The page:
Clay Oven at the Community Garden

I had seen clay ovens at various sites I’d visited over the years and always liked the mixture of sculpture and practicality. We decided that we could build one at the community garden in time for the Transition Shipston Garden Party at the beginning of August so work commenced.
 Several of us levelled the ground, dug out a circular foundation and started to build the stone plinth that the oven would sit on. The base of the oven was fire bricks laid on a bed of sand giving a smooth and heat resistant cooking surface.

Next, we needed clay for the oven walls. Simon had been working on a building site in Stratford that had already donated all sorts of timber for our use. He noticed that the material coming out of a hole being bored for a heating system seemed to be pure clay. I went along and took a sample and the clay seemed perfect as a base for the walls being slightly sandy, not just pure clay that would be too brittle. The guys on site scooped the clay into my trailer and I dripped my way back to the Shipston. Firstly, a sand dome was built to support the clay. The walls were then built up in layers being careful not to push against the sand former and risk the whole lot collapsing. I finished the walls just in time to go away for a long weekend and had to wait until I got back to see if it was still standing! Luckily, it was and a door was cut out of the clay to get the food in and out and to remove all the sand leaving the clay dome to dry.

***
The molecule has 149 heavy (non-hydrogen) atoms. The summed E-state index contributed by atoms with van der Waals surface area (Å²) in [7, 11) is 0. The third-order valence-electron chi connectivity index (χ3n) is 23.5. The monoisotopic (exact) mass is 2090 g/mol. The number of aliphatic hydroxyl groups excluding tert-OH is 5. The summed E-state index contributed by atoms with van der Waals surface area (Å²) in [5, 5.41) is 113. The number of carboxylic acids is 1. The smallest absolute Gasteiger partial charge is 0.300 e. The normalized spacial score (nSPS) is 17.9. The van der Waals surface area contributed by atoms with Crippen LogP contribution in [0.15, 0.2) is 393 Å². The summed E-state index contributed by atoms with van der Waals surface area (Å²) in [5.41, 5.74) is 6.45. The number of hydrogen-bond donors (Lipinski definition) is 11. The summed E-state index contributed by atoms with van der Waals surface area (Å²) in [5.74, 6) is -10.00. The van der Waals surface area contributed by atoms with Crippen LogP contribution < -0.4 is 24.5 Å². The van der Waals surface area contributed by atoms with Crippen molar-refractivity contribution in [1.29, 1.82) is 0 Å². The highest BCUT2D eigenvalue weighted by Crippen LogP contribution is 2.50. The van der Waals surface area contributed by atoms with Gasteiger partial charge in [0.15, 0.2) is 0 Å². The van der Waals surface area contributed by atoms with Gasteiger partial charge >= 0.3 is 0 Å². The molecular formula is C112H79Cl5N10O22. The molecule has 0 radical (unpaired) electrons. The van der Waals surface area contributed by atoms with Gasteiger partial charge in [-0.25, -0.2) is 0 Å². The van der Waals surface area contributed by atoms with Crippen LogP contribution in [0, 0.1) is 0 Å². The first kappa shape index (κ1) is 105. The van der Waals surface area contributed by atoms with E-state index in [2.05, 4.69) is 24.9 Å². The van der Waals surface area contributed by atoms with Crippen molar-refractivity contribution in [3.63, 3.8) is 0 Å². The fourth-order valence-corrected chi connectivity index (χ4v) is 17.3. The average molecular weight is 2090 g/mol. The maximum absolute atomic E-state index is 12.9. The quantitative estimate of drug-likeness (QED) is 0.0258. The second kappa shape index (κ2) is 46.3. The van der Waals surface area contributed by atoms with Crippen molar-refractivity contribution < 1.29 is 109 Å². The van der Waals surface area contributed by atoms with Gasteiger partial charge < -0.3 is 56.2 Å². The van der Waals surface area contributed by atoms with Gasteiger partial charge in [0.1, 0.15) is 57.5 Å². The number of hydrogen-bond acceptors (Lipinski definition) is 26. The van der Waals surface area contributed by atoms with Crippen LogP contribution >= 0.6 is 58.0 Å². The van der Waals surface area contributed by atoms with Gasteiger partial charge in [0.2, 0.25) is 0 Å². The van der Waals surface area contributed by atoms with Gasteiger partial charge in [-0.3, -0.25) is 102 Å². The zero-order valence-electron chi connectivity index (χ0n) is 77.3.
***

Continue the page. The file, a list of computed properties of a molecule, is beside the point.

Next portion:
We lit a small fire to help dry out the walls a bit and a few cracks started to appear which I had expected but were still worrying. The day of the party arrived, the cracks hadn’t expanded and the whole oven was still standing. We lit the fire to heat it up and kept stoking it, the internal temperature cooks pizzas in less than 10 minutes!. Many years ago I had salvaged a piece of marble that was now set up to make the dough on for the pizzas and we were soon cooking. Pizzas came out beautifully cooked and enjoyed by all. The cracks re-appeared in the fierce heat but a few days later, I filled them and the whole structure seems very stable. We now need more clay to mix with straw to add a second layer that forms insulation helping to retain the cooking heat and this is the point at which we can make a fancy shape if needed. I have seen several shaped as snails, dragons and various creatures so if you’re feeling artistic and would like to help with this next part of the build, let me know. Now when’s the next party…?

Mike Ashton

1 comment:

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